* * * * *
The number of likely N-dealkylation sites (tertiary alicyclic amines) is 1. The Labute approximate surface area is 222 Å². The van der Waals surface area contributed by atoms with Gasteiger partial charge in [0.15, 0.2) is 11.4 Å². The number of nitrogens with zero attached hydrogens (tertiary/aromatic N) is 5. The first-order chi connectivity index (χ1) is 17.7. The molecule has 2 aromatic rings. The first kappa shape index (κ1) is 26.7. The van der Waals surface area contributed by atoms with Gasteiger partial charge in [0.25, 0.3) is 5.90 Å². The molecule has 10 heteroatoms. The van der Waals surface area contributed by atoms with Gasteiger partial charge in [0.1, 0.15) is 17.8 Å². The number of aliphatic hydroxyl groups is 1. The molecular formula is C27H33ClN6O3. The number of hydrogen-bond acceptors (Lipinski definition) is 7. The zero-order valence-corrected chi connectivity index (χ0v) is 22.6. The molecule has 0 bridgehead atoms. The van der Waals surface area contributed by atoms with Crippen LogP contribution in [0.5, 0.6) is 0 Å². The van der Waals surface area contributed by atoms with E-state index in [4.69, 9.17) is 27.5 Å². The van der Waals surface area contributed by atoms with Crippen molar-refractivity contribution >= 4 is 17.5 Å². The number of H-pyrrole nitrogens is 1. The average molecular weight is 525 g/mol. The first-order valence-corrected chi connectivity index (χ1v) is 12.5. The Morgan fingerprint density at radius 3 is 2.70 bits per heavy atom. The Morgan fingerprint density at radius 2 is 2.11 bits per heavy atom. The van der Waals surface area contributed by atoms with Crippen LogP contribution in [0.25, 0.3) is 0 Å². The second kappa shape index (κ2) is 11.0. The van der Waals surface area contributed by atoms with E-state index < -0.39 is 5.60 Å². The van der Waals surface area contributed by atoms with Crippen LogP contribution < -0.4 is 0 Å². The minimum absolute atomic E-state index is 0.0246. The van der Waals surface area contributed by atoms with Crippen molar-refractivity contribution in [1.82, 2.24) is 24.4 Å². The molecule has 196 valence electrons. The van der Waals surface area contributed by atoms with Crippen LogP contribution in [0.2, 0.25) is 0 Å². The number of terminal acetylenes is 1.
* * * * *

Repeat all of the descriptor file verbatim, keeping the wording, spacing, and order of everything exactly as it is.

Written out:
The number of likely N-dealkylation sites (tertiary alicyclic amines) is 1. The Labute approximate surface area is 222 Å². The van der Waals surface area contributed by atoms with Gasteiger partial charge in [0.15, 0.2) is 11.4 Å². The number of nitrogens with zero attached hydrogens (tertiary/aromatic N) is 5. The first-order chi connectivity index (χ1) is 17.7. The molecule has 2 aromatic rings. The first kappa shape index (κ1) is 26.7. The van der Waals surface area contributed by atoms with Gasteiger partial charge in [0.25, 0.3) is 5.90 Å². The molecule has 10 heteroatoms. The van der Waals surface area contributed by atoms with Gasteiger partial charge in [0.1, 0.15) is 17.8 Å². The number of aliphatic hydroxyl groups is 1. The molecular formula is C27H33ClN6O3. The number of hydrogen-bond acceptors (Lipinski definition) is 7. The zero-order valence-corrected chi connectivity index (χ0v) is 22.6. The molecule has 0 bridgehead atoms. The van der Waals surface area contributed by atoms with Crippen LogP contribution in [0.5, 0.6) is 0 Å². The van der Waals surface area contributed by atoms with E-state index in [4.69, 9.17) is 27.5 Å². The van der Waals surface area contributed by atoms with Crippen molar-refractivity contribution >= 4 is 17.5 Å². The number of H-pyrrole nitrogens is 1. The average molecular weight is 525 g/mol. The first-order valence-corrected chi connectivity index (χ1v) is 12.5. The Morgan fingerprint density at radius 3 is 2.70 bits per heavy atom. The Morgan fingerprint density at radius 2 is 2.11 bits per heavy atom. The van der Waals surface area contributed by atoms with Crippen LogP contribution in [0.25, 0.3) is 0 Å². The second kappa shape index (κ2) is 11.0. The van der Waals surface area contributed by atoms with E-state index < -0.39 is 5.60 Å². The van der Waals surface area contributed by atoms with Crippen LogP contribution < -0.4 is 0 Å². The minimum absolute atomic E-state index is 0.0246. The van der Waals surface area contributed by atoms with Crippen molar-refractivity contribution in [1.82, 2.24) is 24.4 Å². The molecule has 196 valence electrons. The van der Waals surface area contributed by atoms with Crippen LogP contribution in [0.2, 0.25) is 0 Å². The number of terminal acetylenes is 1.